Boomer Girl Diary: It’s a dog’s life at 3 a.m.
It’s a weird and wacky world at 3 in the morning.
First, there’s the way your home seems so spooky in the dark. The way the floors creak so loudly when you’re trying to creep out of the bedroom without waking the other one up. After all, it’s not his fault you’re awake at this ungodly hour. That was last night. Tonight, you have your own bladder to blame. Your bladder, and a blankety-blank brain that refuses to rest.
Of course, the dog wants to follow you. She wants in on this action, however weird it may be.
“Hurry up!” you whisper. She pads through the door you’ve opened just a crack. But not before giving one of those dog tag-rattling shakes that threatens to wake the sleeping giant.
“Ssssshhhh! Come on,” you mutter and usher her into the hall.
You flip on a few lights, keeping them low on the dimmer. The book says too much light can trick the brain into thinking it’s daytime. Something about how melatonin levels respond to darkness. You don’t remember. You’re too tired. But, obviously, not too tired to go to sleep. Wacky, indeed.
You let the dog out, knowing that after she does her business, she’ll come inside, fully expecting a hearty breakfast in her bowl. She doesn’t know it’s only 3 o’clock. She doesn’t know why you’re sitting there in the dark, not watching QVC or Twittering on your laptop. The book — titled “Sleep for Success” — says to avoid over-stimulating “light sources.” Instead, the book says, do something relaxing, like read. Because reading in the dark is so relaxing, isn’t it?
So, there you sit, lights low. Meditate. That’s the ticket, you think. Closing your bloodshot eyes, you breathe deeply. In and out … in and out. You feel your heart slowing down to a relaxed beats-per-minute and think, “I’m getting sleepy … getting … sleep … y.” You embrace the silence.
Suddenly, there’s scratching at the door and the ear-shattering sound of that all-over shake.
You pop up, barely avoiding an old rawhide bone, and let the dog in. As predicted, she bolts to her bowl, then looks to you as if to say, “What the weird and wacky what?!”
The trance is broken. You’re wide-awake again — sleepless and unsuccessful — so you sit back down and stare into space. Ten minutes later, the dog is zonked out on the sofa beside you.
“Now, that just makes me crazy,” you say.
The dog lifts her head and opens one eye.
“How can you nap all day, wake up in the middle of the night, then fall back to sleep without so much as an anxiety attack?”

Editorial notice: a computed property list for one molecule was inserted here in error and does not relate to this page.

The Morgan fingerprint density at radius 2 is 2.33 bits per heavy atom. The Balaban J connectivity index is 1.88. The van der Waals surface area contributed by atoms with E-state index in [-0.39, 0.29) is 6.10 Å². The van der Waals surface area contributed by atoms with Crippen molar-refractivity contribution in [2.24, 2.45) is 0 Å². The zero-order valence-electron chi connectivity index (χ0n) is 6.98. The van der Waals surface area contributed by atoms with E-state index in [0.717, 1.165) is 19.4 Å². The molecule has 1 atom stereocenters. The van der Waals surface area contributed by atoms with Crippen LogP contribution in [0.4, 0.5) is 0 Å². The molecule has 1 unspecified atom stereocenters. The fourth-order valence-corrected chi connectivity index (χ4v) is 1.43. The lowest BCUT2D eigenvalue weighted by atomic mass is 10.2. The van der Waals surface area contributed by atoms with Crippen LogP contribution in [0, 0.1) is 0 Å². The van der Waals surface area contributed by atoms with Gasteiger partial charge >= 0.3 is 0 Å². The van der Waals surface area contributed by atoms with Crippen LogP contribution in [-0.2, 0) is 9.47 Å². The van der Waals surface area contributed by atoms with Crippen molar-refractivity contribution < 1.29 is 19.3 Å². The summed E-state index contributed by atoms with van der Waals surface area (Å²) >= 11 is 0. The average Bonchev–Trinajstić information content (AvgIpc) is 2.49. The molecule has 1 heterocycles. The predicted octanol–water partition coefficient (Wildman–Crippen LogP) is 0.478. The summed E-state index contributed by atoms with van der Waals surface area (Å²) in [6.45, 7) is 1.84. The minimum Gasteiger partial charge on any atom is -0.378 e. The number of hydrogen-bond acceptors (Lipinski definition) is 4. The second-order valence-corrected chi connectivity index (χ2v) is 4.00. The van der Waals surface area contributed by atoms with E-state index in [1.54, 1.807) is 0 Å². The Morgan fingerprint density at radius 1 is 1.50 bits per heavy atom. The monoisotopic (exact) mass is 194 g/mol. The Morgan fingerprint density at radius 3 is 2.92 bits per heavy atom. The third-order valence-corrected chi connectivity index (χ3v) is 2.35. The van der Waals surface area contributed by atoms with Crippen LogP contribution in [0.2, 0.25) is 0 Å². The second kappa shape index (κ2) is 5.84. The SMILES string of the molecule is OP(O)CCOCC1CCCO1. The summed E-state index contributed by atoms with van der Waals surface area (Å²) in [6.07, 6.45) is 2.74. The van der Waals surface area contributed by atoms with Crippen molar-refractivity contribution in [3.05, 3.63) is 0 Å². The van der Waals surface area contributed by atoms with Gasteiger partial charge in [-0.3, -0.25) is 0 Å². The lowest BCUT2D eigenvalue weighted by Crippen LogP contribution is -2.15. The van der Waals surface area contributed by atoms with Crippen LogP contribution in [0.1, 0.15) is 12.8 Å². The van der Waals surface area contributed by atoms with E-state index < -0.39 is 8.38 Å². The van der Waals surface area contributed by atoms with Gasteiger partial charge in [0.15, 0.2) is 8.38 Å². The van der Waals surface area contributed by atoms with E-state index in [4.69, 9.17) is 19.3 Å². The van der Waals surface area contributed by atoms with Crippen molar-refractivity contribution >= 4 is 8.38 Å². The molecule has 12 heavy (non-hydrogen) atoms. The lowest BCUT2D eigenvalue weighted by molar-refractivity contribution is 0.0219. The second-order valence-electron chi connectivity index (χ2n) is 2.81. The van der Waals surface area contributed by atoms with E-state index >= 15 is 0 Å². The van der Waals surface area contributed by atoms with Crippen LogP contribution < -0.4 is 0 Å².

She blinks slowly, as if to say, “I’ve never given it much thought.”
“It’s a dog’s life, all right,” you continue, unconcerned that conversing in the dark with a dumb animal (no offense, Lucy) could be construed as weird, if not wacky.
“You have no worldly worries. Your biggest concern is where your next meal will come from. Oh, but I know! It’ll come from a $2.70 can of dog food, specially formulated to break up your kidney stones, taking up valuable space in my pantry.”
The dog heaves a sigh. Her eyes fall closed again.
“You’ve got no bills to pay. No mother-in-law in a nursing home. Even when the vet said to lose those extra pounds, all you had to do is spend a little more time at the dog park and cut out snacks. Boom! Five pounds gone. Who does that!??!”
“Have you ever had to meet a deadline in your life? Yeah, yeah. I know we tell you to hurry up and pee, but it’s not as if your entire career depends on it.
“You have no concerns over national security, no fear of failure, and no angst about the rising cost of gas and milk. Do you know how much it costs to keep this castle of yours warm at night?”
She’s snoring now. It’s annoying, but undeniably adorable.
“I want more of what you’ve got, girl,” you sigh, wondering if dogs make melatonin, too.
You watch her for a few minutes, listening to the rhythm of her breathing. You climb onto the couch and cozy up next to her, covering both of you with a blanket. She’s warm, and impossibly soft.
It’s 3:30 in the morning. You’re spooning with your dog in the dark. It’s weird and wacky, all right. But wonderful.